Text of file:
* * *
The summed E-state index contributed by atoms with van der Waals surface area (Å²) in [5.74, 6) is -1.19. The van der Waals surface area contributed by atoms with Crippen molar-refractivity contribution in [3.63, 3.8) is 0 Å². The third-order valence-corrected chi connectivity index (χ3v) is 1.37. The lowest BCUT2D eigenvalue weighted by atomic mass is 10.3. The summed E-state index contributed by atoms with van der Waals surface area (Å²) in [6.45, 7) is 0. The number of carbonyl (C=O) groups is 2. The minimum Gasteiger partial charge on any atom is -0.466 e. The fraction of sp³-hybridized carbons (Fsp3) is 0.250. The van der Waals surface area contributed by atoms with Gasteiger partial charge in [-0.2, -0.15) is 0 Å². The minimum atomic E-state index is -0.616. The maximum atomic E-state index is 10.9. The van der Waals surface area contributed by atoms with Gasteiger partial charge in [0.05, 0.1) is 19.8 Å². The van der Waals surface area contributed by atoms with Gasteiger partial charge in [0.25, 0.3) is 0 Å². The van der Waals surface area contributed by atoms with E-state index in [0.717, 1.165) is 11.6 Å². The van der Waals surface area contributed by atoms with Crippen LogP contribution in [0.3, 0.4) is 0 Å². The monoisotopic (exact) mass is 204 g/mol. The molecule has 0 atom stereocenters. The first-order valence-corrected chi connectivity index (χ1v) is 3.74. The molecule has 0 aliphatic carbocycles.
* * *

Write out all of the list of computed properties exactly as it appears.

The summed E-state index contributed by atoms with van der Waals surface area (Å²) in [5.74, 6) is -1.19. The van der Waals surface area contributed by atoms with Crippen molar-refractivity contribution in [3.63, 3.8) is 0 Å². The third-order valence-corrected chi connectivity index (χ3v) is 1.37. The lowest BCUT2D eigenvalue weighted by atomic mass is 10.3. The summed E-state index contributed by atoms with van der Waals surface area (Å²) in [6.45, 7) is 0. The number of carbonyl (C=O) groups is 2. The minimum Gasteiger partial charge on any atom is -0.466 e. The fraction of sp³-hybridized carbons (Fsp3) is 0.250. The van der Waals surface area contributed by atoms with Gasteiger partial charge in [-0.2, -0.15) is 0 Å². The minimum atomic E-state index is -0.616. The maximum atomic E-state index is 10.9. The van der Waals surface area contributed by atoms with Gasteiger partial charge in [0.05, 0.1) is 19.8 Å². The van der Waals surface area contributed by atoms with Gasteiger partial charge in [0.25, 0.3) is 0 Å². The van der Waals surface area contributed by atoms with E-state index in [0.717, 1.165) is 11.6 Å². The van der Waals surface area contributed by atoms with Crippen LogP contribution in [0.3, 0.4) is 0 Å². The monoisotopic (exact) mass is 204 g/mol. The molecule has 0 atom stereocenters. The first-order valence-corrected chi connectivity index (χ1v) is 3.74. The molecule has 0 aliphatic carbocycles.